Tuesday, March 18, 2014

Complete Final Four Analysis

Opening Thoughts:

I only have a single 1 seed in the Final Four, but I think that's going to be fairly typical this year. I think most people recognize that Virginia and Wichita State are relatively weak 1 seeds, while two of the top tier national title contenders are both 4 seeds. Basically, a whole lot of your friends are also going to have Louisville and Michigan State in the Final Four, so if you're in a big bracket pool you might actually have an edge by taking a team like Wichita State or Creighton to the Final Four just to be different, and to have a better chance of actually winning outright.

I'll talk about a bunch of possible match-ups here, but I can't possible get to everybody. This post will go 20,000 words if I do. So I'm going to stick to the top tier in each region. In my opinion, that's Virginia and Louisville in the East, Arizona, Wisconsin and Creighton in the West, Florida, Kansas and Syracuse in the South, and Wichita State, Louisville, Duke and Michigan in the Region Of Death.

My Picks:

Final Four:
4. Louisville over 2. Wisconsin
1. Florida over 4. Michigan State

Thoughts:
Let's start with the first Final Four game, which I have between Louisville and Wisconsin. I think both of these teams have interesting match-up advantages over each other. Wisconsin has an advantage in that the led the nation in fewest turnovers per game again, and Louisville will not be able to get easy points in transition like they prefer. Louisville is also a team that fouls a lot, and Wisconsin is very good at drawing fouls and could see a significant free throw advantage. That said, Louisville has their own advantages. First, Wisconsin has struggled to deal with speedy, talented perimeter players, and it's hard to think of a team described by that better than Louisville. Louisville's defense is also very aggressive and long, and while they might not force turnovers, they will turn Wisconsin into more of a jump shooting team. And while Louisville is vulnerable against teams with multiple bigs that crash the offensive glass, that certainly doesn't describe Wisconsin. If you're picking Wisconsin here, you're counting on them to shoot significantly better. To me, that's too much of a risk. Louisville is the safer pick.

Between Creighton and Arizona, who would cause Louisville more trouble? I think the answer is Arizona. Creighton has struggled this year against very long, athletic defenses. Louisville will close down on those shooters very quickly, and Creighton is even thinner in the front court than Louisville is. Arizona, on the other hand, is a team that plays inside-out. Assuming TJ McConnell and Nick Johnson can get the ball over halfcourt reliably (and they should be able to), Arizona has multiple bigs who are aggressive in and around the paint and can crash the glass (they led the Pac-12 in OR%). Also, since Louisville's offense is very dependent on the three (they led the AAC in 3P% and were second in 3PA/FGA), Arizona's ability to defend the three is significantly better than Creighton's. I think that if you have Arizona somehow surviving to the Final Four, they're probably the toughest possible West region opponent for Louisville, though you can also argue for Wisconsin. Louisville seems like a nightmare match-up for Creighton, so don't put Creighton in your title game.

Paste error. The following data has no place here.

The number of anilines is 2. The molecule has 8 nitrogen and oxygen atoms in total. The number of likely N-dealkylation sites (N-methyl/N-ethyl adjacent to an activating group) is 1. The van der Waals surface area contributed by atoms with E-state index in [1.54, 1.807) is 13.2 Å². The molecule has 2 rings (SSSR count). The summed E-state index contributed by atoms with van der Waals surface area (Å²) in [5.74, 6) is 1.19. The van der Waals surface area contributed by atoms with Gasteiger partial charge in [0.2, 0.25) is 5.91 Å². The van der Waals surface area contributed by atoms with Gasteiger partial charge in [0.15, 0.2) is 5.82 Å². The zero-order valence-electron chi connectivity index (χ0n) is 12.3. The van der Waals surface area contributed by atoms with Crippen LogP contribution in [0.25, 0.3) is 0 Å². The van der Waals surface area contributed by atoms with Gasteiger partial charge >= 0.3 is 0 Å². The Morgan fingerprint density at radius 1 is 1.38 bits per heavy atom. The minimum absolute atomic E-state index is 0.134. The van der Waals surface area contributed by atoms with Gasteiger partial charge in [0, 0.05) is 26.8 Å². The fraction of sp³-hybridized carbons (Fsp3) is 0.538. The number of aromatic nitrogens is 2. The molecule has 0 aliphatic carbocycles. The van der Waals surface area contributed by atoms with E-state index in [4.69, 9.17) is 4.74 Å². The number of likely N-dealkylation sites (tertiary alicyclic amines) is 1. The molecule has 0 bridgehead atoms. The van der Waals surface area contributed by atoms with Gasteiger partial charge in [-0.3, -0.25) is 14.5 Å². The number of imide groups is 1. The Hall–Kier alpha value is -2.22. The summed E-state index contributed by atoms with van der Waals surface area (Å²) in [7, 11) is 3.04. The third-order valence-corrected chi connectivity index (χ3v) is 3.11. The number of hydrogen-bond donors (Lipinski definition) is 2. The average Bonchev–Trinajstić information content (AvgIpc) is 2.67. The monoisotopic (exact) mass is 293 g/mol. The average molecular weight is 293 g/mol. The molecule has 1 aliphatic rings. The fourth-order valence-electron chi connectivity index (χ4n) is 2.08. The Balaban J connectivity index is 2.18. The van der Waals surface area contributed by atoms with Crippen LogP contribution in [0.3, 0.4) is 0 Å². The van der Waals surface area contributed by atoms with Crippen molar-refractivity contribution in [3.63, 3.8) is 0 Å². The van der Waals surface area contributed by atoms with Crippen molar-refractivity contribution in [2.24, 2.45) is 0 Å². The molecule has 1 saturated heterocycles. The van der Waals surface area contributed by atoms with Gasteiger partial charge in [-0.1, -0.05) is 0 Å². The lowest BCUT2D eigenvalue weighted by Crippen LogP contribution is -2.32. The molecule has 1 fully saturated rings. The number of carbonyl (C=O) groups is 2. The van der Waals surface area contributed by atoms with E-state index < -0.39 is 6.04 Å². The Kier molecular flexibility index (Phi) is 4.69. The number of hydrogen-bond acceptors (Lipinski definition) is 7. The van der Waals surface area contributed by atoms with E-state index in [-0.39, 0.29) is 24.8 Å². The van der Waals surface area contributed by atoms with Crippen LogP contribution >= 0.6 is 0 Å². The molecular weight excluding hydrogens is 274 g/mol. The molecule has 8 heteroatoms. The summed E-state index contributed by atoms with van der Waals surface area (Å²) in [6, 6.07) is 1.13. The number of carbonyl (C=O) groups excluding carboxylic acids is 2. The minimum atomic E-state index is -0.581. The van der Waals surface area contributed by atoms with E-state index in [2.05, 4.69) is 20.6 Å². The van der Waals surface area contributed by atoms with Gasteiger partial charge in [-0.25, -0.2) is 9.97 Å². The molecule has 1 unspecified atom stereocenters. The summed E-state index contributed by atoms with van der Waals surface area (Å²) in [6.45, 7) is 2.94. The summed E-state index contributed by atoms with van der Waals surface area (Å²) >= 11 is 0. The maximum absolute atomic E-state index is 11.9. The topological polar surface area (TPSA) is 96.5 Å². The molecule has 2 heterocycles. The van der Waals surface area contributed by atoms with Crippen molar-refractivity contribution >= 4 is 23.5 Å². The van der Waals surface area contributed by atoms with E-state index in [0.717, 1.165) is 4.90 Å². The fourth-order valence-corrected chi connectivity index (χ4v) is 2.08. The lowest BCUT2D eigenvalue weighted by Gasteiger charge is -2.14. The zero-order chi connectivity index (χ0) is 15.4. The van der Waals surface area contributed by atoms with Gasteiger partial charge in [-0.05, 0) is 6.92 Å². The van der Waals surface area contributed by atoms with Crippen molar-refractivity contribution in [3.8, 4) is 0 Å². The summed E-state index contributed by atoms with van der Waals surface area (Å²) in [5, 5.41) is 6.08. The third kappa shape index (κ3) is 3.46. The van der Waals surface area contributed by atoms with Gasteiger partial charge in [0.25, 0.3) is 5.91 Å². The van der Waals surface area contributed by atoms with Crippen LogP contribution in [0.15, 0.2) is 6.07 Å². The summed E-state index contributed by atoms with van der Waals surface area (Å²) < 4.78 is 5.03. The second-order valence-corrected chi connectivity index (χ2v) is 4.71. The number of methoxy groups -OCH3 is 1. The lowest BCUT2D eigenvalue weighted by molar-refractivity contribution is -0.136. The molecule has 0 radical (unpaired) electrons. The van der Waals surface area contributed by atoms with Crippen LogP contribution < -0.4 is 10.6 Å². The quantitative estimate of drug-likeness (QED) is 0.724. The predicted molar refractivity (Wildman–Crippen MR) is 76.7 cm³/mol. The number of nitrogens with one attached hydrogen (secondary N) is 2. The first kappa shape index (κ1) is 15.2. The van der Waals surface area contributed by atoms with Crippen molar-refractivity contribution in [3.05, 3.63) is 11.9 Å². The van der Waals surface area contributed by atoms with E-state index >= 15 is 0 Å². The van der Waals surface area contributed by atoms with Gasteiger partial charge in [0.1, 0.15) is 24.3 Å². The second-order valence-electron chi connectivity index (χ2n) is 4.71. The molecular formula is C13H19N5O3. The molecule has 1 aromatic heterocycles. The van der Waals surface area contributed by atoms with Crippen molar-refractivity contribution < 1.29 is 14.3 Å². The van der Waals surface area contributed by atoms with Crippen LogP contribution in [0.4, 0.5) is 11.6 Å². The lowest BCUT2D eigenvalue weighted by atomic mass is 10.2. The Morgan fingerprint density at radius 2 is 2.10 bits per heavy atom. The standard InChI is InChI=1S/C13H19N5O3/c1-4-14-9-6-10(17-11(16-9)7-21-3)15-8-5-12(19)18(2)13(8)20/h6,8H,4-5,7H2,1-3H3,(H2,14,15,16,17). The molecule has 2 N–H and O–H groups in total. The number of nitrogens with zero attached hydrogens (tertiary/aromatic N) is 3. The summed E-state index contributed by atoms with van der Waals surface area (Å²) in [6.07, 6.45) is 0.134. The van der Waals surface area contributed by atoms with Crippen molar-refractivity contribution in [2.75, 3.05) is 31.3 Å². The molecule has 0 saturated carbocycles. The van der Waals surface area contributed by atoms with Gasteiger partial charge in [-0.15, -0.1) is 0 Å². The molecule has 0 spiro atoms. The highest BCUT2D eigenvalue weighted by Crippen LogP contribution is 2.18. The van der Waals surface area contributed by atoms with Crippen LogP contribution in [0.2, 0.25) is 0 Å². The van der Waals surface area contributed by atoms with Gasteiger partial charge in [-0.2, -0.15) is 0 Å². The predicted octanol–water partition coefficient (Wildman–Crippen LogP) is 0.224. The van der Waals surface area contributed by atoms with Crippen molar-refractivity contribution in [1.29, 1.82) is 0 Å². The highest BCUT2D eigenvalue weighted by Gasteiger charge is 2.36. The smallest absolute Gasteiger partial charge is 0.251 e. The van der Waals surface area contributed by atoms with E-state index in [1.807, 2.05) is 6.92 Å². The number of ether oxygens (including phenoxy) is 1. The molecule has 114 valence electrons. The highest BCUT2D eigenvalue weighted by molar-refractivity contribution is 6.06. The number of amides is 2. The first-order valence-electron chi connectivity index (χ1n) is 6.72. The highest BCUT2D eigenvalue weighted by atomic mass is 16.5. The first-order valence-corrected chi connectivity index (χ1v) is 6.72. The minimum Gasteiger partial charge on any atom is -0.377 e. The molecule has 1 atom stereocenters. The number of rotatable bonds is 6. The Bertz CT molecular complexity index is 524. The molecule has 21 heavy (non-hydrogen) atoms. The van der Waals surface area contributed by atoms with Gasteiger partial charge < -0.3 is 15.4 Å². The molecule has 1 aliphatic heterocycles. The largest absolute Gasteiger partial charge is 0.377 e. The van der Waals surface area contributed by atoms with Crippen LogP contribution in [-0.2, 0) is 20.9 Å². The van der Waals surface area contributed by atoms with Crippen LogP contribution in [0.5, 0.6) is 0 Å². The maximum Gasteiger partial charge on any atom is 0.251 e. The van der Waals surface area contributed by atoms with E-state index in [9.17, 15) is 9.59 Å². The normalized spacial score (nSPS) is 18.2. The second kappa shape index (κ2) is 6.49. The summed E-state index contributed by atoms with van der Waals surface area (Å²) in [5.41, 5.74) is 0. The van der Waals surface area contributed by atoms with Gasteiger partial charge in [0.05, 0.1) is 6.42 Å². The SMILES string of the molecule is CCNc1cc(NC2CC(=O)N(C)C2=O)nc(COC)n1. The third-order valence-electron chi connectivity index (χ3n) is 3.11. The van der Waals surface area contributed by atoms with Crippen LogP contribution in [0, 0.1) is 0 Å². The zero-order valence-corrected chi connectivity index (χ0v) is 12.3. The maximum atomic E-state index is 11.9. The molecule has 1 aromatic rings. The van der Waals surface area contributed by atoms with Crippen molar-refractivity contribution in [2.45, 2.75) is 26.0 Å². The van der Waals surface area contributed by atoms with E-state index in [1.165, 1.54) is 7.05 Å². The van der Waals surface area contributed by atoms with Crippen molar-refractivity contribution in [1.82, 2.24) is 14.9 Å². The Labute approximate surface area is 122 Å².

Let's say Louisville goes down to Wichita State, Duke or Michigan? I guess we should start with Michigan first, since they played Wisconsin twice during the season, with each team winning on the other's home court. The two games basically came down to shooting, as Michigan hit 54% behind the arc in the win and 38% in the loss. Wisconsin has the ability to limit Stauskas and force other players to score, and Michigan doesn't have anybody in their front court who can challenge Wisconsin's limited front court. Caris LeVert went for 20+ in both Wisconsin games because of the efforts to stop Stauskas, but are you really going to pick Michigan to win a title game because Caris LeVert carried them there? I think Wisconsin is the safer pick.

Of Wichita State and Duke, who poses the bigger threat to Wisconsin? I think it's Duke, because of how explosive their offense is. They have so many guards that can score so many different ways that I just don't see how Wisconsin's relatively mediocre perimeter defense can handle them. The one caveat with Duke is that Wisconsin's bigs would have a shot to get Jabari Parker in foul trouble and totally turn the game around. Wichita State, as I've said before, is an incredibly solid team that isn't really great at any one thing. The fact that they are solid preventing turnovers and collecting defensive rebounds, for example, isn't really useful against a Wisconsin team that doesn't care. The issue for Wisconsin would be that if the game was called tight, Wichita State has significantly more depth. Both of these teams did a good job of drawing more fouls than they committed this season, so depending on the reffing it's possible that we would see a lot of foul trouble.